New uses for medications, experimental devices
A vibrating capsule may help combat chronic constipation
Researchers in Israel are now reporting success with a vibrating capsule for constipation. You simply swallow it and it helps get your bowels moving. In a new study, the researchers found that the vibrating capsule helped nearly double the weekly bowel movements of patients suffering from chronic idiopathic constipation (CIC) and constipation predominant irritable bowel syndrome (C-IBS).
“Despite the widespread use of medication to treat constipation, nearly 50 percent of patients are unsatisfied with the treatment either because of side effects, safety concerns about long-term use, or the fact that it simply doesn’t work,” said study investigator Dr. Yishai Ron, who is the director of Neurogastroenterology and Motility at Tel-Aviv Sourasky Medical Center, Tel-Aviv, Israel.
He and his colleagues are pleased with their study findings and now plan a larger study. In their initial investigation, 26 patients took the vibrating capsule twice a week and then completed questionnaires. The researchers found that the patients reported an increase in spontaneous bowel movements from two to four times per week. Patients also reported a decrease in constipation symptoms, including reduced difficulty in passing stools and incomplete evacuation. The study found minimal side effects from the capsule use.
The capsule houses a small engine inside it and is programmed to begin vibrating 6 to 8 hours after swallowing. The mechanical stimulations cause contractions in the intestine, which helps get things moving through the digestive tract. Chronic constipation is a significant health problem for a lot of people and it affects approximately 15 percent of the U.S. population.
“Sometimes, drug therapies bring more issues than relief for these patients,” Dr. Ron said. “The results of this study point to the potential for an alternative treatment that avoids the typical drug side effects, such as bloating and electrolyte imbalance, by imitating the body’s natural physiology.”
Combating Parkinson’s disease with a diabetes medication
A commonly prescribed diabetes medication called Byetta (exenatide) may have a whole new use. Researchers in London have found that patients with Parkinson’s disease appear to receive long-term health benefits from taking this agent. The latest round of testing suggests that patients who take this medicine experience significant improvements in many of their symptoms, and the benefits last even after they go off the medication.
Currently, the medication is prescribed as a treatment for insulin resistance in patients with Type-2 diabetes. However, researchers say it may have the potential to modify the progression of Parkinson’s disease.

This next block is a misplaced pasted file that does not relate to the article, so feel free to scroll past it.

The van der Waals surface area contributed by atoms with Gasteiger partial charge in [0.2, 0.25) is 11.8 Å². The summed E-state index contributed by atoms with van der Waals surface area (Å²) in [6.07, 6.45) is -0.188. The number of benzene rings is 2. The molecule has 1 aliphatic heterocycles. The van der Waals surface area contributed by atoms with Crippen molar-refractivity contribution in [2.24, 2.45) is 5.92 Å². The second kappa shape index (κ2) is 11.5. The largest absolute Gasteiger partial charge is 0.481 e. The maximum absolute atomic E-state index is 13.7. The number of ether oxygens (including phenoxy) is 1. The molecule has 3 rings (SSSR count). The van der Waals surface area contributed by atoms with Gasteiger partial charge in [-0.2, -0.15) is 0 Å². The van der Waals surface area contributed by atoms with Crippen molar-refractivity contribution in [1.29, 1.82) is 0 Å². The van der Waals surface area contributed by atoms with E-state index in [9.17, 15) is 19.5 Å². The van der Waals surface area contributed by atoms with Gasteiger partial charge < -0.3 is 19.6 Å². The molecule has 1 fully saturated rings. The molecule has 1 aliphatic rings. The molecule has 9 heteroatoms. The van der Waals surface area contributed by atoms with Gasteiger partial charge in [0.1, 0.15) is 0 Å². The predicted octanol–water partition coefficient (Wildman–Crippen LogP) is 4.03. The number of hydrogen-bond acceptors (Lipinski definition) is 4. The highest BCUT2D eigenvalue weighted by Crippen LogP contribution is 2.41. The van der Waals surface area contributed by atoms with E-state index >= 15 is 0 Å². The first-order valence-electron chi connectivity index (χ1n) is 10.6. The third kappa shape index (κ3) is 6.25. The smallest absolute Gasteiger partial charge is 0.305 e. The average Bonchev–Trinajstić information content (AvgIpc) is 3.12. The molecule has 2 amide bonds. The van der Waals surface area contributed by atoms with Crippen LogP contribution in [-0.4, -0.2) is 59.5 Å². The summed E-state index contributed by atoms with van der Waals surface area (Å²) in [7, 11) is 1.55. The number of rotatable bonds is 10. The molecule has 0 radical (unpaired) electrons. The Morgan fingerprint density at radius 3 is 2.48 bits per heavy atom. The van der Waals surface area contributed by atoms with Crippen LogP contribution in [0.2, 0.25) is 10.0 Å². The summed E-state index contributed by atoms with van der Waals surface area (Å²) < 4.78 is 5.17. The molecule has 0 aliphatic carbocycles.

The researchers conducted a study with 44 patients and found that one year after the patients were given the medication they had significant and clinically meaningful differences in both motor and cognitive symptoms.
In addition, the researchers found that at 14 months (when the patients had discontinued taking the drug for two months), the patients who received the medication still experienced significant symptom benefits.
“We found that patients on exenatide appeared essentially unchanged throughout and beyond the trial period, while the control group had the expected rate of gradual decline in movement and cognitive ability,” said senior investigator Dr. Thomas Foltynie, who is with the UCL Institute of Neurology, London, UK.
Coffee may help lower risk for diabetes
Good news for coffee drinkers. A new study out of Harvard University has found that drinking more than two cups of coffee a day may help prevent the development of type-2 diabetes. The researchers conducted a study where they analyzed questionnaires completed by more than 120,000 adults.
The study showed that those individuals who increased their coffee consumption by more than one cup per day over a four-year period had a 11 percent lower risk of type 2 diabetes in the subsequent four years compared to those who made no changes in consumption. They also found that individuals who decreased their coffee intake by one cup a day or more had a 17 percent higher risk for type 2 diabetes.
Changes in tea consumption were not associated with type-2 diabetes risk. The changes in risk were observed for caffeinated, but not decaffeinated coffee, according to the researchers. They found that changes in risk were independent of initial coffee consumption and four-year changes in other dietary and lifestyle factors. Those individuals with highest coffee consumption and who maintained that consumption (consumed three cups or more a day) were found to have the lowest risk of type-2 diabetes, 37 percent lower than those individuals who consumed one cup or less a day.
John Schieszer is an award-winning national journalist and radio broadcaster of The Medical Minute. He can be reached at email@example.com.